SimHacker (180785) | more than 7 years ago | (#18309454)

It would be a great idea to sell the OLPC retail to software developers and people in developed countries at a premium price to subsidize them for kids in developing countries. That was the most commonly request people made at the OLPC booth at the game developer's conference.

But the reason they aren't currently selling the OLPC retail yet is that it takes a huge amount of effort and overhead to manage something like that, and the OLPC organization is small and focused on delivering them to the target countries by the millions, at no margin. Managing retail sales would distract from the more important goal of rolling out the laptop to children.

Eventually some other organization might buy a million or so of them and sell them retail, but nothing like that is planned or announced yet, as far as I know.

It's not because they want to keep the laptop away from us, it's because they want to get them to the real target audience as soon as possible.

Software developers can send email to the project describing what software they want to port to it, and if you qualify they will send you one right away for free. I applied for one around christmas, to port SimCity, and it arrived by fedex in just a few days. I don't believe they will ask for them back, since the beta units will soon be obsolete anyway, after they make the next run of them.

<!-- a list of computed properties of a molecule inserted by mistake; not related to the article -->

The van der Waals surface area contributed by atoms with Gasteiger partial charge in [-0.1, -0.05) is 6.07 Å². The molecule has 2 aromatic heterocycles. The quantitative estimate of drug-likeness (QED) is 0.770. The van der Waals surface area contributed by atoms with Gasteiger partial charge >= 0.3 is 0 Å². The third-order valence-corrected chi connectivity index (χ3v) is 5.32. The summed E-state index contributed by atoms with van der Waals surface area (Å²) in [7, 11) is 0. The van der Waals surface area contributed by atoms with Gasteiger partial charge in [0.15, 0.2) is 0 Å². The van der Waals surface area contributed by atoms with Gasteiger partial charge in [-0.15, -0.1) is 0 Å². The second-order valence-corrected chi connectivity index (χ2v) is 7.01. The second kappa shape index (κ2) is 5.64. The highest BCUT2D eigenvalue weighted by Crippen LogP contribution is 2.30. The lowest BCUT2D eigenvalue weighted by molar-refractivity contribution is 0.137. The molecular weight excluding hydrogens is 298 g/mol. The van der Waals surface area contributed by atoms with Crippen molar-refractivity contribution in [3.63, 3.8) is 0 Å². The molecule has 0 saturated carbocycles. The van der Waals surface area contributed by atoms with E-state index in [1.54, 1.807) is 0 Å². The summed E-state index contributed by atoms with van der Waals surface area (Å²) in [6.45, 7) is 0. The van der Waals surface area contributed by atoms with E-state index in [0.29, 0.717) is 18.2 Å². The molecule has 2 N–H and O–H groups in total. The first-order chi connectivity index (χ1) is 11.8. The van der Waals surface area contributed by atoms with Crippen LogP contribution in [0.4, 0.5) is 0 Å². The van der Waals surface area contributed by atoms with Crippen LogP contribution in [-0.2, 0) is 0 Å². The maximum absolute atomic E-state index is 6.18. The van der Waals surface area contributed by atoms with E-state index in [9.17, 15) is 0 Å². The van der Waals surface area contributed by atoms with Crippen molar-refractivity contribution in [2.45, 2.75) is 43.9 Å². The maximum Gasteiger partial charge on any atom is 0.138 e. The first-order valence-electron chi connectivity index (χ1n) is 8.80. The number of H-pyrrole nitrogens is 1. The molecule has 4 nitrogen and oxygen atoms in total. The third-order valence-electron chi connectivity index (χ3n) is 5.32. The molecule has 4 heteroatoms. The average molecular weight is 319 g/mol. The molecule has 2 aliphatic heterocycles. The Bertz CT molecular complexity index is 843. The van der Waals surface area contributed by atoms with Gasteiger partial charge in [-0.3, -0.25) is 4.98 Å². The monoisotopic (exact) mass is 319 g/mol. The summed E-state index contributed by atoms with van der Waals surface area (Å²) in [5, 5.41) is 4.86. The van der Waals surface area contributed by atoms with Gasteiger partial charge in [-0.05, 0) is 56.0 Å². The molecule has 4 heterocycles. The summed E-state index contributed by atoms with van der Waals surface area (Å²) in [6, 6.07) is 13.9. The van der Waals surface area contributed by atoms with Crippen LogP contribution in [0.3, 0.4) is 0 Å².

They are however putting a lot of effort into making the software development environment available to external developers [laptop.org] , so you can develop software without having the actual laptop. You can install the software on a Linux system and run it much faster than it runs on the OLPC, because the "emulation" does not slow it down signifigantly, and your Linux box probably has a much faster processor and lots more memory than the actual machine. There is nothing special about the screen from a software point of view -- it's just a 1200x900 16 bit display from X11's point of view. Get your software running in the development environment on a regular Linux laptop, then make it run as fast as possible, and consume as few resources as possible. Once you can demonstrate a working application on the OLPC under emulation, and need to test it against the actual hardware, you chances of receiving an actual unit to test it on are much higher.

Here is why they are not for individual sale [laptop.org] , and here is information about where the Retail Sales Model fits into the whole concept of a $100 laptop [laptop.org] . This article describes why One Laptop per Child Has No Plans to Commercialize XO Computer [digital50.com] .

"The bottom line is that our mission is learning, not laptops. While we will be working with a commercial partner at some point for both machines and interesting parts--we've been looking at models where by the commercial side can help drive down the cost for the kids--our immediate priority is the non-commercial machine." -Walter Bender

-Don

SimCity (1)

Constantine XVI (880691) | more than 7 years ago | (#18274890)

A self-powered SimCity machine? I'd almost sell my freaking soul for that.